The discouraging fact about the work the city of Bend and now the Bend Park & Recreation District are doing to increase the amount of affordable housing in town is that the victories are somewhat hollow.
Nobody believes the amount of affordable housing or workforce housing in Bend is adequate. And it’s hard to see how the city will ever “catch up.”
That doesn’t mean what the city has done or the park district’s proposal to grant a fee exemption for new affordable housing isn’t helpful. But it shouldn’t be forgotten that it will likely not be enough. To top things off, the federal government isn’t making it any easier.
Both the city and the park district use 100 units a year as the goal for the number of affordable units that will be built. Bend doesn’t hit that every year, but it’s the target — and likely the maximum. There isn’t money readily available to do more.
When developers do an affordable housing project, they have to find money to cover a gap between what it costs to build and what they want to offer it to an owner or renter to keep it affordable.
For instance, when Habitat for Humanity builds an affordable home in Bend, it costs some $275,000, according to Lynne McConnell, the city of Bend’s affordable housing manager. The home would be sold to a family that qualifies for Habitat’s program for about $175,000. That means the gap is about $100,000. For affordable apartments in Bend, developer Housing Works has been able to get the gap down to about $55,000 per unit.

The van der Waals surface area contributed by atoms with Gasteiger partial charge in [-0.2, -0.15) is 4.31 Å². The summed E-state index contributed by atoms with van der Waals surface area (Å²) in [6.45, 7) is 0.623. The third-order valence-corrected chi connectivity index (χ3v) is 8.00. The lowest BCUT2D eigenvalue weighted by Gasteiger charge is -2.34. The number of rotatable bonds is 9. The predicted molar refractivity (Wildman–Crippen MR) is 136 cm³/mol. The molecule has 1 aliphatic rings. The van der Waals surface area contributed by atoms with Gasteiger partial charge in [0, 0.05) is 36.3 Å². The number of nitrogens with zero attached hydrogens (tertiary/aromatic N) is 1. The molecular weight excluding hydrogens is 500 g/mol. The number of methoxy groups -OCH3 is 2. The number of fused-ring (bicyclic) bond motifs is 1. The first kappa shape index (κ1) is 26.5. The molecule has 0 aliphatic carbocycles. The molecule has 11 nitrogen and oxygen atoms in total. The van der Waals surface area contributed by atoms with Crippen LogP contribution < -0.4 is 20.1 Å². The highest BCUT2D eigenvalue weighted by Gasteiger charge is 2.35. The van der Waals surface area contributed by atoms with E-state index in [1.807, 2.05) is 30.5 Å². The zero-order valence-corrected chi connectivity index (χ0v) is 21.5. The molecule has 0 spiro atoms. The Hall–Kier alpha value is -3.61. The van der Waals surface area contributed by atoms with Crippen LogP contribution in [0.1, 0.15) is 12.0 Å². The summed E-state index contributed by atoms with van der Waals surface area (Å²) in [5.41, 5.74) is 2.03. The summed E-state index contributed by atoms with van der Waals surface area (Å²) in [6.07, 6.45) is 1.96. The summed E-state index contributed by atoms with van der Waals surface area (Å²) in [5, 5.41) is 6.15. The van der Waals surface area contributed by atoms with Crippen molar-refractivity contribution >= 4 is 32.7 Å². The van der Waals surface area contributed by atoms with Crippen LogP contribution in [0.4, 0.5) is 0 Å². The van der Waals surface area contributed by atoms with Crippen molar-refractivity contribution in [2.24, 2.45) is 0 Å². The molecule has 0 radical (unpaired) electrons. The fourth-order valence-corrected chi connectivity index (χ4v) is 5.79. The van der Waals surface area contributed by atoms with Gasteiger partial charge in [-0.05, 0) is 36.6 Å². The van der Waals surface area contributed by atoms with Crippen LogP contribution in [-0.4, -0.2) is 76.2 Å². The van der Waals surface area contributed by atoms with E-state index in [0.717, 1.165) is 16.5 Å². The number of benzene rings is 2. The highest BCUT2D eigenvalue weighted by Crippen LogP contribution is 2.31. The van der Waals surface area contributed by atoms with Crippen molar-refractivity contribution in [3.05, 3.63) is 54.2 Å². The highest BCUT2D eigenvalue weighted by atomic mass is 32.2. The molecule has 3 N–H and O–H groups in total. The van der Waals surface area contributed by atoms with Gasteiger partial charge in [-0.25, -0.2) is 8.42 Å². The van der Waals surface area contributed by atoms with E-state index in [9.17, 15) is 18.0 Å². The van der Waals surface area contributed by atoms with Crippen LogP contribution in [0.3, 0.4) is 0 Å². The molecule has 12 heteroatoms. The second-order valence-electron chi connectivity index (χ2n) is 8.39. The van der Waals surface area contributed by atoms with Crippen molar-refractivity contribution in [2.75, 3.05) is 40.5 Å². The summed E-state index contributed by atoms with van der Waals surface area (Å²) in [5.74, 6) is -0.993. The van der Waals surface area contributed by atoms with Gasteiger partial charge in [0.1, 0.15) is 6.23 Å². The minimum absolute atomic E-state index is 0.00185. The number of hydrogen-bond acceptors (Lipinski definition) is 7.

The city’s system development charge exemptions help to close those gaps. The park district currently charges $7,949 for a new home in Bend and may waive any such new fee in the future for affordable housing. It may do the same for the similar fee for apartments.
The city kicks in about another $15,000 per qualified home, which includes money from its affordable housing fee on building permits and federal grant money. After that, affordable housing developers must string together enough funding from many different sources to cover the rest of the gap. It’s complicated.
Perhaps too complicated, at times. One source — the federal 9 percent low-income housing tax credit — is so involved that only two entities in Central Oregon have been able to figure out how to make it work for them consistently — Housing Works and Pacific Crest Affordable Housing. That’s not just a problem in Central Oregon. It’s a problem across the country.
If Oregon Sens. Jeff Merkley and Ron Wyden, both Democrats, and Rep. Greg Walden, R-Hood River, are serious about helping affordable housing, they should figure out what can be done to simplify that tax credit.